This is a story about finding a tiny but indelible personal connection to an enormous global news story. It all began with an exhausted, almost hopeless sigh: "Oh God, here we go again."

"Hezbollah Rains 120 Rockets on Israel," The New York Times headline announced with an incongruous poetic note back on July 13.

It didn't take a Brookings egghead to tell us what was coming next -- Israel would bomb Lebanon; Hezbollah would attack back; the death toll would sickeningly rise; and the news media would carry on for hour after hour and day after day as if the fuse to the Apocalypse had finally been lit.

But this time, something interesting happened to me on my way to reading newspapers and watching TV through the latest Middle East crisis.

This time, I tuned it all out. At least for a while.

After sitting through one hour of full-blast TV coverage of Journalism's Longest-Running Narrative of Human Suffering with Biblical Overtones Starring Scary People, I silently pledged:

Come five-star generals and think-tank gurus and Tom Friedman; come correspondents cringing as katyusha rockets explode all around; come Special Reports! and double-truck spreads; my eyes and ears are closed.

It was an inexcusable move, of course. If your neighbor's house is burning down, you don't walk away because a.) the guy who told you is a loudmouth, or because b.) you have your issues with your neighbors, or even because c.) you despise a couple of people in that dysfunctional neighbor family.

My Middle East news fast lasted for five days, after which I caved.

It wasn't just my conscience that did it. After five days, I felt like a monk with an urge. Suddenly, I was really, really hungry for news.

But where would I find that point of personal connection a person needs with a big story like this? That inner place where, when you go there, you know you really care, and that energy gives you the oomph to stay up with the media overload, staying as informed as a global citizen should?

So I grabbed the stack of the Rochester, Minn. Post-Bulletin, my small local newspaper, that was by then growing unread in a corner of my office. I put the papers in order starting from the day the crisis began, and I began reading.

But wait! Where were the front-page stories on the Middle East crisis?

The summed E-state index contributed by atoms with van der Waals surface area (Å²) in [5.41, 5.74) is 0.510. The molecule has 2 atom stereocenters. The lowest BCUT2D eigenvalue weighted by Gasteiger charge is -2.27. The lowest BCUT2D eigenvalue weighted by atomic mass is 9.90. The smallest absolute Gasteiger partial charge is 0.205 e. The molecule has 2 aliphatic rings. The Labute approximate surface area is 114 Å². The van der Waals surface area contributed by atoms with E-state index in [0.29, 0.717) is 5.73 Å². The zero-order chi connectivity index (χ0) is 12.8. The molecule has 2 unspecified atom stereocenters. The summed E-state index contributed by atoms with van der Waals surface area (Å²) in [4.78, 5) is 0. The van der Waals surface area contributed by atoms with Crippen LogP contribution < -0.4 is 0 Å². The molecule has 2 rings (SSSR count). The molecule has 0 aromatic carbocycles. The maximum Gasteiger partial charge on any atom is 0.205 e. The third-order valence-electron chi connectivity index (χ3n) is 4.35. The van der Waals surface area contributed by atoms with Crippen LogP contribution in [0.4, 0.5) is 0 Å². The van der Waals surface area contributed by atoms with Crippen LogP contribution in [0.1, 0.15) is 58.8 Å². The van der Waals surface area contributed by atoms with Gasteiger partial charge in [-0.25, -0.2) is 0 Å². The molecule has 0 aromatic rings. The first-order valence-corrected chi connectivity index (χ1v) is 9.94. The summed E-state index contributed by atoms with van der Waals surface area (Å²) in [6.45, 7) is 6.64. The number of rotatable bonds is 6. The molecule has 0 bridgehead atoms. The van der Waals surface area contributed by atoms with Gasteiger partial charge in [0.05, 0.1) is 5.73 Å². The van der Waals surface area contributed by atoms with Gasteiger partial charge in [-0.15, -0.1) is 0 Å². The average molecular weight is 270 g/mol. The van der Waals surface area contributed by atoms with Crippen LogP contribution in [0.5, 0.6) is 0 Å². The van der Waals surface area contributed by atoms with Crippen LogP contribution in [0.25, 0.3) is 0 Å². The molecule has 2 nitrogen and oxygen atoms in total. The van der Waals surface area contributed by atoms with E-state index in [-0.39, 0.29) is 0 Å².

The Post-Bulletin had sworn off the Lebanon-Israel crisis, it seemed, just as resolutely as I had. During the first few days of the crisis, the paper devoted every inch of its front page display space to the local heat wave.

I picked up the phone and called my friend Jay Furst, the Post-Bulletin's editor. Now, Jay and I have a certain kind of relationship. We get together for coffee often to talk about Marcel Proust (his favorite author), while I darkly warn about the parlous state of journalism today.

Jay needles me, by pointing out such things as how pretentious it is to use words like "parlous." And I bug him along the lines of "How come the Post-Bulletin doesn't run more international news? There's so much important stuff going on in the world! Did you see Al Gore's movie?"

When I called him this time, I could hear Jay being patient with me once again, as I reminded him how the Post-Bulletin hadn't put the Lebanon-Israel story on Page One except for a few measly teasers.

"I answer my phone, I read every e-mail and I write a blog that gets lots of reader comments every day," he said coolly. "I haven't heard from a single reader who says they want to read more about Israel-Lebanon."

I turned next to The New York Times, The Washington Post, and a few other elite papers to search not only for the news that I craved, but for that critical point of personal connection to the story.

From reading the Times, I learned all about the military strategies, the complex religious backstory, and the geopolitics of the situation. Stunning graphics showed me the precise landing spot of every katyusha rocket that was fired into Israel, and of every bombing strike in Lebanon.

Yet nothing in the Times touched my soul.

I turned to The Christian Science Monitor, as I often do for foreign news.

A headline there caught my eye: "Hizbollah Winning Over Arab Street." I thought that interviews with some real Lebanese might give me the point of connection I was looking for, so I clicked through to read the story.

But instead of interviews on the street, I got a roster of statements from political analysts in Saudi Arabia, Egypt and Washington.

Finally, I fired up Google and typed in "Lebanon bloggers."

Here is where I finally made my connection, by meeting a woman named Eve. She is a blogger from Beirut who wrote with air-raid sirens wailing in the background.

"I want my silly life back," she blogged. "I want to wake up in the morning and mull over what dress to wear. I want to match the color of my makeup and the color of my skirt. I want to go back to writing frivolous posts about love."

Suddenly, the fact that I'd bought a double-shot latte at Starbucks that morning, without once fearing that a bomb would land on my head, meant a lot more to me than it had only moments earlier.

"The raids yesterday exceeded thirty," Eve wrote. "I toss on my bed. The counting exhausts me. My tossing is almost in synch with the repetitive rhythm of explosions. For a while I imagine that I am no longer shaking with their roar. It's been four nights now, four nights and I don't want to sleep, and sleep in turn doesn't want me. Four nights and the call to prayer at dawn finds me awake."

That's all it took.

Just by telling me about herself -- nothing fancy, just that! -- by making herself visible to me as a human being, Eve made me care about her.

She made me love my silly life and she made me care about hers.

She made me remember that I do care.

More than that, she made me feel it.

That's how Eve made me care again about the news.